I’ve bought a bunch of extracts throughout the years but clearly, the vanilla extract is used up quicker than the others. By the time I use up a single bottle of almond extract, I could fill a whole football field with empty vanilla bottles! Okay, maybe I’m exaggerating just a little.
When I run out of vanilla extract and I don’t have the other two ingredients on hand, I just use almond extract! Since the vanilla extract is used as a flavor enhancer, the almond extract has the very same effect.
The major difference is its intensity. You can add it to your cake batter for a delicious and heavenly scented treat but be careful with how much you use. Use half of the amount required in your recipe so that the flavor of almonds does not overpower your cake. If your recipe calls for one teaspoon of vanilla extract, use half a teaspoon of almond extract.
*Side Note: You might also want to know how to Store Your Cake Batter The Right Way. I wrote an article about Storing Cake Batter The Right Way, which you can check out here!
Make Your Own Vanilla Extract!
If you want to opt-out of buying vanilla extract in the future, you can make your very own at home with just two simple ingredients! Actual pods of vanilla bean and vodka. If you read the labels on either side of your store-bought bottle of vanilla extract, you’ll always see a percent concentration of alcohol because it uses a similar method of making the extract.
“Vanilla is a flavoring derived from orchids of the genus Vanilla, primarily from the Mexican species, flat-leaved vanilla. The word vanilla, derived from vainilla, the diminutive of the Spanish word vaina, is translated simply as “little pod”.”Wikipedia
There are many reasons why you would want to make your own homemade vanilla extract. Whether it be for financial purposes or just for a genuine, high-quality product, making vanilla extract is a fun experiment everyone should try.
There is no secret that vanilla extract is expensive and has been increasing in price in the past few decades. Buying a few vanilla beans and a small bottle of vodka can make enough pure vanilla extract to last you a while as well as save lots of money in the long run.
There is nothing artificial that goes into this method; the final result is a bottle of pure vanilla extract. Here’s what you need to do:
- Buy vanilla beans that are specifically labeled “Grade B”. These beans are used for extracting and can usually be found in the spice aisle of your local supermarket. If not, you can always look for options online.
- The preferred alcohol for the job is flavorless vodka. If you don’t have any access to vodka, you can use bourbon or rum (since they’ll have that wonderful hint of vanilla). Don’t go buying $100 bottles of fancy alcohol, that’s the opposite of what we’re trying to achieve here. Shop smart!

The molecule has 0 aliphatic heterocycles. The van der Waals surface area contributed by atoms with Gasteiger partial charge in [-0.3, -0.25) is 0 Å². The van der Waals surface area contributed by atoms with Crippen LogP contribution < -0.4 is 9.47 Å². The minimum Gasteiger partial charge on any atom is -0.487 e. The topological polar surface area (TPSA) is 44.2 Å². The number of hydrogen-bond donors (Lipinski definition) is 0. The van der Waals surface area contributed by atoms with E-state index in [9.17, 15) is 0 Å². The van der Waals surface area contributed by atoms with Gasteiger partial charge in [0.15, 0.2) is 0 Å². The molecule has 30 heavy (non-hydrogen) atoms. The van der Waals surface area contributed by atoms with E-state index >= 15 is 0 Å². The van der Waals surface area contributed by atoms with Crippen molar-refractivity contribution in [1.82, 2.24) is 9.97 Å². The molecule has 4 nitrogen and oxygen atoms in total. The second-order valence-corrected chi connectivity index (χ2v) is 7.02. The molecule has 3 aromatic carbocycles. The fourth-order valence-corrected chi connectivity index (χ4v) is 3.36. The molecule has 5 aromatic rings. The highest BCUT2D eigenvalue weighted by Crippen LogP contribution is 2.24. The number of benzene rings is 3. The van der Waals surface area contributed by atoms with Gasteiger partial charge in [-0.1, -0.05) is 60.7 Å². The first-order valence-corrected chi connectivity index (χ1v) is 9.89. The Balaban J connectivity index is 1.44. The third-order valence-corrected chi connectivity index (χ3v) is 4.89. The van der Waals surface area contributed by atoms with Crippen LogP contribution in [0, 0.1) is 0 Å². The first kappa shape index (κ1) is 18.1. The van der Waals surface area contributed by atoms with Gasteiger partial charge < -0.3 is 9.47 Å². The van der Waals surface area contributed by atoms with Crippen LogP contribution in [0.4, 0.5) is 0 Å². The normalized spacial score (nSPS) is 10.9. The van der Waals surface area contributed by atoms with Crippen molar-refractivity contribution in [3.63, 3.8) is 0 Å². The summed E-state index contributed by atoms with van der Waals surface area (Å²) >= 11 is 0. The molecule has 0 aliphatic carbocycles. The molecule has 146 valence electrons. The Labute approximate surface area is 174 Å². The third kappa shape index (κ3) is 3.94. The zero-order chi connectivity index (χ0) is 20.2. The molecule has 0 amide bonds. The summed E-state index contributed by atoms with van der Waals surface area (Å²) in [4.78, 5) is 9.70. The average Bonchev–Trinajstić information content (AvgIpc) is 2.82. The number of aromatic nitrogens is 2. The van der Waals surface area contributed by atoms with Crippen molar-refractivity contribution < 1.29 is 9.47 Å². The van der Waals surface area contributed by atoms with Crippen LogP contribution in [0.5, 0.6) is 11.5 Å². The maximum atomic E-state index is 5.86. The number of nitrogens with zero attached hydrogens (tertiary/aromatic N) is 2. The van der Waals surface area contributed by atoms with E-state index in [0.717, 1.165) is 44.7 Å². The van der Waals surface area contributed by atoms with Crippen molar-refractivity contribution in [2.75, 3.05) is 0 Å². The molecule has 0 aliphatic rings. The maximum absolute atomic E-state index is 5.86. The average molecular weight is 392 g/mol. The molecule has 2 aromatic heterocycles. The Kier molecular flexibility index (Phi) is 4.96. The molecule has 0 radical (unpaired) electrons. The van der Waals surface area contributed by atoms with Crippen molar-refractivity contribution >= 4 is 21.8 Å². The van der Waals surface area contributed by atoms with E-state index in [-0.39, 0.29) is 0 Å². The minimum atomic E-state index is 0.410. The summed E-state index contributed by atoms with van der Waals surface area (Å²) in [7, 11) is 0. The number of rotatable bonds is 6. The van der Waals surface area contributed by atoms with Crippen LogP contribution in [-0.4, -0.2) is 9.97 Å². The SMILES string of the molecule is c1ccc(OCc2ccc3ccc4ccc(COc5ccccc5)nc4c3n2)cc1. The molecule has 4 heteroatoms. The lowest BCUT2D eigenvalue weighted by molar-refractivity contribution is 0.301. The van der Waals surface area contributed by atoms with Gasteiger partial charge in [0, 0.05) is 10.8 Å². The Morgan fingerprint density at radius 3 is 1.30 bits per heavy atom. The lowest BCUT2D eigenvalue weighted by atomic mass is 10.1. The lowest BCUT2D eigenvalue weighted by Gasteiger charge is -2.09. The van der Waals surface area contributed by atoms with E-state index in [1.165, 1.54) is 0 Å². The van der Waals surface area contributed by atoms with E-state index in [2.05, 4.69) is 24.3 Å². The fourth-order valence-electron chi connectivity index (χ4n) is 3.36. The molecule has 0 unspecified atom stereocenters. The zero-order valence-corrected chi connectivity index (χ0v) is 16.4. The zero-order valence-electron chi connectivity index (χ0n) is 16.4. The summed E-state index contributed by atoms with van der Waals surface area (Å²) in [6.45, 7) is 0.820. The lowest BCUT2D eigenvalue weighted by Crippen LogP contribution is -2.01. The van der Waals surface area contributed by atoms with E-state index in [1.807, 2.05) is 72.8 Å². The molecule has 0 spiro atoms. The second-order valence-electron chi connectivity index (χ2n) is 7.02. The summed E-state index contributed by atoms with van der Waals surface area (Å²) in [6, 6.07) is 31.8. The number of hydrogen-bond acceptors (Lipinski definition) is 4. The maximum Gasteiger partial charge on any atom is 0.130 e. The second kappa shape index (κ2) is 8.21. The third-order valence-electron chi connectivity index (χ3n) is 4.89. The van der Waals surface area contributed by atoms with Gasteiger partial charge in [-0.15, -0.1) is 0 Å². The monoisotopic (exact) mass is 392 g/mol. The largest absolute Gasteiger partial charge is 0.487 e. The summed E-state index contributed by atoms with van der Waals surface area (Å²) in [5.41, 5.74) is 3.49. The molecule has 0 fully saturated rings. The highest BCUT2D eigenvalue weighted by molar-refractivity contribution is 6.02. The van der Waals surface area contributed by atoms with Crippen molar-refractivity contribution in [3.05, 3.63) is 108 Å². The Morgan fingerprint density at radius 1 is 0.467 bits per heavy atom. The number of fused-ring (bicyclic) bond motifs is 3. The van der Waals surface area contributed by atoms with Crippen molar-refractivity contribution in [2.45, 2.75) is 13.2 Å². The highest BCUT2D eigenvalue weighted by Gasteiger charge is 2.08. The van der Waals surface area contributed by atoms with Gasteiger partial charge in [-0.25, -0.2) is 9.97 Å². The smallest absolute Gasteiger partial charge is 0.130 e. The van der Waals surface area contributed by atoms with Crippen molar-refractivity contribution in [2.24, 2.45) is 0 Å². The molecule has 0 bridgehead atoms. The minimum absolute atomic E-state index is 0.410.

- You’re going to need a glass jar with a tight seal. If the jar does not have a proper seal, the alcohol will eventually evaporate.
- Take 5 vanilla beans and slice them open lengthwise
- Scoop out the inside and place it into your glass container. DO NOT throw away the pods! The pods go into the jar as well. Cutting them open rather than leaving them whole will extract a lot more flavor.
- Pour about 1 cup (8 oz) into your jar.
- Store your jar in a cool, dark spot for at least 5 months to extract every bit of vanilla from your beans. Shake the jar gently once a week to prevent major settling.
- The longer you keep it in the jar, the more potent and delicious it is! You can extract the vanilla for up to 12 months!
No matter what reason you choose to make your own homemade vanilla extract, I promise you won’t regret it! The process might be long and tedious, but the outcome will be worth it.
I’ve made homemade vanilla extract a few times now and each time went better than the last. Don’t forget that this method needs some time and practice for a great tasting result.
*Side Note: If you ever wanted to know The Real Difference Between A Sponge Cake and A Butter Cake. I wrote an article about it that you can find here!
While vanilla extract might be a staple in almost every cake recipe out there, I’ve proven today that there is a solution to every baking dilemma. Using the above-mentioned ingredients to substitute an important component such as vanilla extract was an outstanding achievement in my baking journey.
However, creating my own vanilla extract from the ground up has been the highlight of my year. Hopefully, these methods helped you solve your vanilla extract mystery.